JEZ HE DID
So while the Tories are plunged into a period of civil war, of blame and ugly recrimination, Jeremy Corbyn finds himself in his strongest ever position as Labour leader. MPs who hate his guts – I’m looking at you, John Woodcock and Neil Coyle – have their leader to thank for helping them boost their majorities when they seemed to be staring unemployment in the face. Yvette Cooper, who everyone at Westminster knew was very much on manoeuvres in recent months, had to pledge her loyalty to the boss in the early hours of this morning. She even sounded as though she may have meant it.
The bullish Labour boss is currently locked in talks with his closest advisers while examining the parliamentary arithmetic and assessing whether there is a way of getting him into No10. That still seems like a long shot – Labour are still 50 seats behind the Tories, after all – but it’s no longer the ridiculous notion it seemed just yesterday morning. Speaking at his declaration in Islington, the Labour boss called on May to resign after losing votes and the confidence of the British people. He said: “In the new parliament we will do everything we can to ensure that everything we’ve said in this campaign and everything that’s included in our manifesto is put before parliament so that this country can be a different and I believe fundamentally better place.” Jezza is going nowhere – and no longer in a bad way.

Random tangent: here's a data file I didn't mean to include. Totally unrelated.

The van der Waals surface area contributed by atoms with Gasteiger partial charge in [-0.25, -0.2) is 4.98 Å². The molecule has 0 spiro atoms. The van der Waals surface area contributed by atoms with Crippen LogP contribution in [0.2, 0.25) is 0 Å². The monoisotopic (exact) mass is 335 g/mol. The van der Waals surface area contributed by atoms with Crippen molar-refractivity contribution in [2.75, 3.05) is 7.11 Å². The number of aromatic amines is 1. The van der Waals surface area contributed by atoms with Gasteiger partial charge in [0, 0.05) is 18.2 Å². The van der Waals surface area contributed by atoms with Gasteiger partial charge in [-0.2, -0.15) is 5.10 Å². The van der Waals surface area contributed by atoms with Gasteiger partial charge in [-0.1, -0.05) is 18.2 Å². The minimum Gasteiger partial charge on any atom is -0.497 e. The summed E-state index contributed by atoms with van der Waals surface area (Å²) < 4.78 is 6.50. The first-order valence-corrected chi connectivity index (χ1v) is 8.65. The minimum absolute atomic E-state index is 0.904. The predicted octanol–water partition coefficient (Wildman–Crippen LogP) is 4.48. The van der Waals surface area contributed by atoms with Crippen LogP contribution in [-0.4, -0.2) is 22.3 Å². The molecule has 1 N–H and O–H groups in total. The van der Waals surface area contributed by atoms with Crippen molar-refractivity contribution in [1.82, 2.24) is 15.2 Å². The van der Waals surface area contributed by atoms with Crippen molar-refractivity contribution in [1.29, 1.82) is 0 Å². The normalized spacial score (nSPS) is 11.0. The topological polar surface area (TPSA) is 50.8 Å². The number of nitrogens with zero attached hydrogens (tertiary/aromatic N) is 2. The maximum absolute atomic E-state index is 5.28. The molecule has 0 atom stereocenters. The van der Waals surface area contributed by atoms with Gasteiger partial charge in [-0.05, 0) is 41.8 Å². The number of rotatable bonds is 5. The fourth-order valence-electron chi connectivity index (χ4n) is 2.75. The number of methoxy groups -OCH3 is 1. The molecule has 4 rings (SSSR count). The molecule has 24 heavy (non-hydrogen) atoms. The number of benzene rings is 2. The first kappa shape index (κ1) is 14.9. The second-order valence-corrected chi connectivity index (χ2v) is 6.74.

SALMOND AND STURGEON ARE FILLETED
If Theresa May has undoubtedly been the biggest loser of the night, she was given a decent run by Alex Salmond and the SNP. In one of the biggest shocks in an election which was chock-full of them, the former First Minister was beaten in Gordon by the Conservatives. After more than 30 years of being an elected politician, Salmond finds himself in the highly unusual position this morning of being unemployed. He’s not the only Nationalist to find himself in that position, right enough. On a night of carnage, the SNP lost no fewer than 19 MPs – including Westminster leader Angus Robertson. Nicola Sturgeon put a brave face on it by pointing out – rightly – that her party had still won the election in Scotland. But there’s no doubt that its momentum has gone into reverse and all talk of a second independence referendum will have to be parked for a long time to come. The Scottish Tory revival is now undeniable, with the party winning 13 seats, while Labour also defied the odds to get seven MPs elected. Where now for the independence project?